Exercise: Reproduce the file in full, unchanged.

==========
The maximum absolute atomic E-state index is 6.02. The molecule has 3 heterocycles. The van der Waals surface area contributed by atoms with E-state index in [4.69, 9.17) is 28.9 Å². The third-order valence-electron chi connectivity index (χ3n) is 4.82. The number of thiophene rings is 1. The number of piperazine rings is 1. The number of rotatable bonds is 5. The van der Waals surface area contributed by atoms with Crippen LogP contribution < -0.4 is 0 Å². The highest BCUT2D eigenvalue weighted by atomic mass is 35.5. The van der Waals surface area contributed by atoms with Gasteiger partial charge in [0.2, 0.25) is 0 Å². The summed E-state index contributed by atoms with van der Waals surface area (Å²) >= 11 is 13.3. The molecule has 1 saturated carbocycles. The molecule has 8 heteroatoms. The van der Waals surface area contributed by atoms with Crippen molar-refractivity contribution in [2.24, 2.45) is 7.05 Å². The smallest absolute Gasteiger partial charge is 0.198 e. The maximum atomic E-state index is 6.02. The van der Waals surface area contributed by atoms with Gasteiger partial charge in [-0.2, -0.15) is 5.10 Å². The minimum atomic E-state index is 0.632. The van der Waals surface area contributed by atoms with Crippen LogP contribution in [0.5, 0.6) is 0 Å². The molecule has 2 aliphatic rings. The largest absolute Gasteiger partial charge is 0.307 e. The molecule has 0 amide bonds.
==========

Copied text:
The maximum absolute atomic E-state index is 6.02. The molecule has 3 heterocycles. The van der Waals surface area contributed by atoms with E-state index in [4.69, 9.17) is 28.9 Å². The third-order valence-electron chi connectivity index (χ3n) is 4.82. The number of thiophene rings is 1. The number of piperazine rings is 1. The number of rotatable bonds is 5. The van der Waals surface area contributed by atoms with Crippen LogP contribution < -0.4 is 0 Å². The highest BCUT2D eigenvalue weighted by atomic mass is 35.5. The van der Waals surface area contributed by atoms with Gasteiger partial charge in [0.2, 0.25) is 0 Å². The summed E-state index contributed by atoms with van der Waals surface area (Å²) >= 11 is 13.3. The molecule has 1 saturated carbocycles. The molecule has 8 heteroatoms. The van der Waals surface area contributed by atoms with Crippen molar-refractivity contribution in [2.24, 2.45) is 7.05 Å². The smallest absolute Gasteiger partial charge is 0.198 e. The maximum atomic E-state index is 6.02. The van der Waals surface area contributed by atoms with Gasteiger partial charge in [-0.2, -0.15) is 5.10 Å². The minimum atomic E-state index is 0.632. The van der Waals surface area contributed by atoms with Crippen LogP contribution in [0.5, 0.6) is 0 Å². The molecule has 2 aliphatic rings. The largest absolute Gasteiger partial charge is 0.307 e. The molecule has 0 amide bonds.